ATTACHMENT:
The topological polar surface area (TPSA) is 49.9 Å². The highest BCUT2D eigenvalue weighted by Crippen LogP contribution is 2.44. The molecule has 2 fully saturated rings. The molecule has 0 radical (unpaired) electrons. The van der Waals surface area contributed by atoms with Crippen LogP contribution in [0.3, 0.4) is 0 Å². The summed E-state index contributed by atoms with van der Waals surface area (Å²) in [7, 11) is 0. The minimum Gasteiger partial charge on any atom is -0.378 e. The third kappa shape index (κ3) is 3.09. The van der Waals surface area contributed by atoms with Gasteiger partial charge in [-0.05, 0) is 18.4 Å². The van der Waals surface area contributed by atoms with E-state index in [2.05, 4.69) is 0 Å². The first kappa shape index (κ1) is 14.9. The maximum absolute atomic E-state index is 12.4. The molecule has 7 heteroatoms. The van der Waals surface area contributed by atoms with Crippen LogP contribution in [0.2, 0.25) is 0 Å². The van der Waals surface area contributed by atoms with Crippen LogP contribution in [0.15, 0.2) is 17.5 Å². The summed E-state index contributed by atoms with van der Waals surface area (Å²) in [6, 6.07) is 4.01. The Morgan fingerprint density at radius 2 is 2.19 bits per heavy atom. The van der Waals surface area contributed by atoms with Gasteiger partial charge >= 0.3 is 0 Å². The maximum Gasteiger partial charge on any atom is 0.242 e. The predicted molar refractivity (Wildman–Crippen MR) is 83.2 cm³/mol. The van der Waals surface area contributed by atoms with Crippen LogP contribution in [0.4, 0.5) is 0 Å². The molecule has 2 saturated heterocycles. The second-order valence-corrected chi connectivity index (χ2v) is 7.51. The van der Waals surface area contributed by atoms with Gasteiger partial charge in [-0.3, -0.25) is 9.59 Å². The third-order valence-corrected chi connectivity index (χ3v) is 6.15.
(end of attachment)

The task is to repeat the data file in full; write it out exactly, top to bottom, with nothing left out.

The topological polar surface area (TPSA) is 49.9 Å². The highest BCUT2D eigenvalue weighted by Crippen LogP contribution is 2.44. The molecule has 2 fully saturated rings. The molecule has 0 radical (unpaired) electrons. The van der Waals surface area contributed by atoms with Crippen LogP contribution in [0.3, 0.4) is 0 Å². The summed E-state index contributed by atoms with van der Waals surface area (Å²) in [7, 11) is 0. The minimum Gasteiger partial charge on any atom is -0.378 e. The third kappa shape index (κ3) is 3.09. The van der Waals surface area contributed by atoms with Gasteiger partial charge in [-0.05, 0) is 18.4 Å². The van der Waals surface area contributed by atoms with E-state index in [2.05, 4.69) is 0 Å². The first kappa shape index (κ1) is 14.9. The maximum absolute atomic E-state index is 12.4. The molecule has 7 heteroatoms. The van der Waals surface area contributed by atoms with Crippen LogP contribution in [0.2, 0.25) is 0 Å². The van der Waals surface area contributed by atoms with Crippen LogP contribution in [0.15, 0.2) is 17.5 Å². The summed E-state index contributed by atoms with van der Waals surface area (Å²) in [6, 6.07) is 4.01. The Morgan fingerprint density at radius 2 is 2.19 bits per heavy atom. The van der Waals surface area contributed by atoms with Gasteiger partial charge >= 0.3 is 0 Å². The maximum Gasteiger partial charge on any atom is 0.242 e. The predicted molar refractivity (Wildman–Crippen MR) is 83.2 cm³/mol. The van der Waals surface area contributed by atoms with Crippen LogP contribution in [0.4, 0.5) is 0 Å². The molecule has 2 saturated heterocycles. The second-order valence-corrected chi connectivity index (χ2v) is 7.51. The van der Waals surface area contributed by atoms with Gasteiger partial charge in [-0.3, -0.25) is 9.59 Å². The third-order valence-corrected chi connectivity index (χ3v) is 6.15.